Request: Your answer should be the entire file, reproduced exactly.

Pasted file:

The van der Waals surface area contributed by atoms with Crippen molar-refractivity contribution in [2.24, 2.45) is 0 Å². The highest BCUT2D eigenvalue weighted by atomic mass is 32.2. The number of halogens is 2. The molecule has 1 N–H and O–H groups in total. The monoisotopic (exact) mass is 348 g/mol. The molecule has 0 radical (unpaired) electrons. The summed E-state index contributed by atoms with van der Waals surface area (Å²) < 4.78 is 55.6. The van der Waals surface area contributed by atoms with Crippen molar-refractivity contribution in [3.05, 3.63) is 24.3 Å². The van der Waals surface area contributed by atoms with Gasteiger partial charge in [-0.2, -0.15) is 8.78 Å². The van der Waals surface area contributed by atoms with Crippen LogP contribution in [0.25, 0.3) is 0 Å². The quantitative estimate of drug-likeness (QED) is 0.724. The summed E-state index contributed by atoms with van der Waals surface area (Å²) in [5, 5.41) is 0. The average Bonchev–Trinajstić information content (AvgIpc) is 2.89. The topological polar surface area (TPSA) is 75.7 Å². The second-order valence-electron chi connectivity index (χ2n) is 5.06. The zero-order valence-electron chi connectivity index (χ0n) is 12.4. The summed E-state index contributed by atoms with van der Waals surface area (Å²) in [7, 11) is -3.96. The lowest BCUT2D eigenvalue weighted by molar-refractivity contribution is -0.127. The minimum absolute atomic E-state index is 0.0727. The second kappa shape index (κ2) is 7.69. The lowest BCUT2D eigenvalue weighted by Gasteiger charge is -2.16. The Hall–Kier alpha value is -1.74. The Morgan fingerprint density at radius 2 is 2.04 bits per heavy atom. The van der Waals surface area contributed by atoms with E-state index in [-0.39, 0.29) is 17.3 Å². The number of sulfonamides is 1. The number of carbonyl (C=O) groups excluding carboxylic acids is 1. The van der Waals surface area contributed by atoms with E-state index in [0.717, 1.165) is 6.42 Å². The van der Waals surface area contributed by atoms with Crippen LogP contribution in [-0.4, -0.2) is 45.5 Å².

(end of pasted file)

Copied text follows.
The van der Waals surface area contributed by atoms with Crippen molar-refractivity contribution in [2.24, 2.45) is 0 Å². The highest BCUT2D eigenvalue weighted by atomic mass is 32.2. The number of halogens is 2. The molecule has 1 N–H and O–H groups in total. The monoisotopic (exact) mass is 348 g/mol. The molecule has 0 radical (unpaired) electrons. The summed E-state index contributed by atoms with van der Waals surface area (Å²) < 4.78 is 55.6. The van der Waals surface area contributed by atoms with Crippen molar-refractivity contribution in [3.05, 3.63) is 24.3 Å². The van der Waals surface area contributed by atoms with Gasteiger partial charge in [-0.2, -0.15) is 8.78 Å². The van der Waals surface area contributed by atoms with Crippen LogP contribution in [0.25, 0.3) is 0 Å². The quantitative estimate of drug-likeness (QED) is 0.724. The summed E-state index contributed by atoms with van der Waals surface area (Å²) in [5, 5.41) is 0. The average Bonchev–Trinajstić information content (AvgIpc) is 2.89. The topological polar surface area (TPSA) is 75.7 Å². The second-order valence-electron chi connectivity index (χ2n) is 5.06. The zero-order valence-electron chi connectivity index (χ0n) is 12.4. The summed E-state index contributed by atoms with van der Waals surface area (Å²) in [7, 11) is -3.96. The lowest BCUT2D eigenvalue weighted by molar-refractivity contribution is -0.127. The minimum absolute atomic E-state index is 0.0727. The second kappa shape index (κ2) is 7.69. The lowest BCUT2D eigenvalue weighted by Gasteiger charge is -2.16. The Hall–Kier alpha value is -1.74. The Morgan fingerprint density at radius 2 is 2.04 bits per heavy atom. The van der Waals surface area contributed by atoms with E-state index in [-0.39, 0.29) is 17.3 Å². The number of sulfonamides is 1. The number of carbonyl (C=O) groups excluding carboxylic acids is 1. The van der Waals surface area contributed by atoms with E-state index in [0.717, 1.165) is 6.42 Å². The van der Waals surface area contributed by atoms with Crippen LogP contribution in [-0.4, -0.2) is 45.5 Å².